My screen is the Blue Screen of Death
To aid in the development of Lizard, I programmed a Blue Screen of Death into the NES version of the game.
This is a screen that appears in case of a crash. If the game does something that it really shouldn't have, this will pop up with information about it. The numbers on there tell me the current state of the machine. By reading this screen I can tell exactly where in the code the crash was reached, and it can give me insight as to what may have caused it.
Since trying it out on a real NES, though, I have come to realize that it's often possible to create a BSOD just by accidentally bumping the cartridge. I suppose this is normal; on most games it would probably just hang or do something weird when this happened anyway, but because this game has a crash handler built in, sometimes you'll get the BSOD. It's not really a useful report if it was caused by a physical failure of the NES, but at least it will safely reset the game and you can resume your last save from the continue screen. (The continue password is preserved on reset, by the way.)
How was this implemented on an NES?
The CPU inside the NES, a variant of the MOS Technology 6502, has a pin on it that will cause an "interrupt" if an electrical signal is sent. This pin is connected to the cartridge so that game developers would have the option to build special hardware inside the cart that can interface with the CPU directly. This was particularly useful for timers, since the NES did not have very good built-in timing capabilities.
My game deliberately targets a very simple cartridge type. I didn't want to be adding anything above and beyond the stock NES' capabilities, except extending the accessible ROM size up to 256k. Part of my motivation for this is how technically impressive Battletoads managed to be with a very similar, simple cartridge form. My cartridge doesn't use the interrupt pin, so this was an unused feature for Lizard.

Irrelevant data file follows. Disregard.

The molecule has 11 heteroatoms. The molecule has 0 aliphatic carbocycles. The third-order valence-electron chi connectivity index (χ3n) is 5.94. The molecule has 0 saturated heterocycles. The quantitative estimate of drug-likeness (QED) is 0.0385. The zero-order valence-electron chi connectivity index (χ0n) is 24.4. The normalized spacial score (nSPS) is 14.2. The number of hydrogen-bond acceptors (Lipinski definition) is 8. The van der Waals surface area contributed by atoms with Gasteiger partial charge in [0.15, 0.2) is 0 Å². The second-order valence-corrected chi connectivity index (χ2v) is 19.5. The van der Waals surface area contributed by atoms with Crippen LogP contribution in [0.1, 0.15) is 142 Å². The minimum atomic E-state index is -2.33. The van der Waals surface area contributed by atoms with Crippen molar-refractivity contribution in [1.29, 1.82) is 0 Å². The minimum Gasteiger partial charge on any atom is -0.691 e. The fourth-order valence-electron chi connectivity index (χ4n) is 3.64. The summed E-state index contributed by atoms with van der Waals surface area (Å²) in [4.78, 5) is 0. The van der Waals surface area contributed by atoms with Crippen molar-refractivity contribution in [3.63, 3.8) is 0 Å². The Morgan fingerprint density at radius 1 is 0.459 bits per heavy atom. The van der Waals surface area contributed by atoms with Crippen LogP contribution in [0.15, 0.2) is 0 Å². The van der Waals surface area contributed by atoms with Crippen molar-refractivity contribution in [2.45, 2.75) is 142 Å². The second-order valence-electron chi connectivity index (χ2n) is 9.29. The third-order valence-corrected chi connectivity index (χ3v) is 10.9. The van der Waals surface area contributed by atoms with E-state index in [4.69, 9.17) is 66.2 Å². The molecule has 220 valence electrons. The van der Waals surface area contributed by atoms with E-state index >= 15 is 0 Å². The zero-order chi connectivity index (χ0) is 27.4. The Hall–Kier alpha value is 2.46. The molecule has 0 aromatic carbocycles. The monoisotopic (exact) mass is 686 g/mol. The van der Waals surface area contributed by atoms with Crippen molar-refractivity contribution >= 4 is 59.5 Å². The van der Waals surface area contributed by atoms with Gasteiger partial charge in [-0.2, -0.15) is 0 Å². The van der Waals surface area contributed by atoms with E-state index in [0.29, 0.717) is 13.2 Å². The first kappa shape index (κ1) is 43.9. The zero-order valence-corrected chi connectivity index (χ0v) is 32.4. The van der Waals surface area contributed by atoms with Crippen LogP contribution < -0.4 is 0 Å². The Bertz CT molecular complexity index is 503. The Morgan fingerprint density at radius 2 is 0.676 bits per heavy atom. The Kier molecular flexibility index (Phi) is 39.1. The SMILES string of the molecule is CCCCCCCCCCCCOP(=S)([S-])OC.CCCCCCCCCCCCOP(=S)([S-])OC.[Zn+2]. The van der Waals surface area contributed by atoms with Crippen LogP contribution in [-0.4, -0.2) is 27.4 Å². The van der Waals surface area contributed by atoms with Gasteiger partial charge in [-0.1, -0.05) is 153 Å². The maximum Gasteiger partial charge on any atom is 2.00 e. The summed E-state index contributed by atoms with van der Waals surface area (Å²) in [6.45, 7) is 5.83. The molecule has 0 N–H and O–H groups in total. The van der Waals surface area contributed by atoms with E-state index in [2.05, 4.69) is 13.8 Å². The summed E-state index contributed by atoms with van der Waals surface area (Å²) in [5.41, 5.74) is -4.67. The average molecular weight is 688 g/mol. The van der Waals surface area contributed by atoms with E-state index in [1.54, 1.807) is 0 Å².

The 6502 has an instruction called BRK which can generate a false interrupt from software. This is conveniently represented by the number 0. This means that I can just stick a BRK instruction wherever I might want to signal a crash, similar to how a C programmer might use an assert. It also means that if I fill empty space in the ROM with the number 0, any rogue execution that happens to try to run in these areas will also create an interrupt.
What an interrupt does is stop the CPU from doing what it is currently doing, and begins executing your software's interrupt handler routine. When finished, the software can return the CPU to its previous state and resume execution from where it left off. This can be used for many different things, but a few examples might be: reading a keyboard peripheral in response to a keypress, or playing a PCM sample in response to a playback timer.
In my case, I don't let it resume after the interrupt. My interrupt handler gathers what information it can from the CPU, and displays it to the screen. Instead of returning from the interrupt, it simply "resets" the system when you press the start button. It's not actually a hardware reset, it just jumps to the code location that would normally be run on startup/reset.
This screen has already helped me find and fix a problem on a couple of occasions. Hopefully, it will help me keep the bugs out of Lizard!
Another game you might be interested in...
Americana Dawn is a JRPG with a rather unique setting. Its stories span 200 years of early American history, told with a beautiful visual style, exploration and turn-based combat, and even large scale strategic battles.
This project has already been in development for a long time, so there is a lot to see and hear already. I've been especially interested in the wonderful soundtrack that Samuel Ascher-Weiss has been composing for it.
I'd love to see it finished someday. Maybe you would too? Check it out!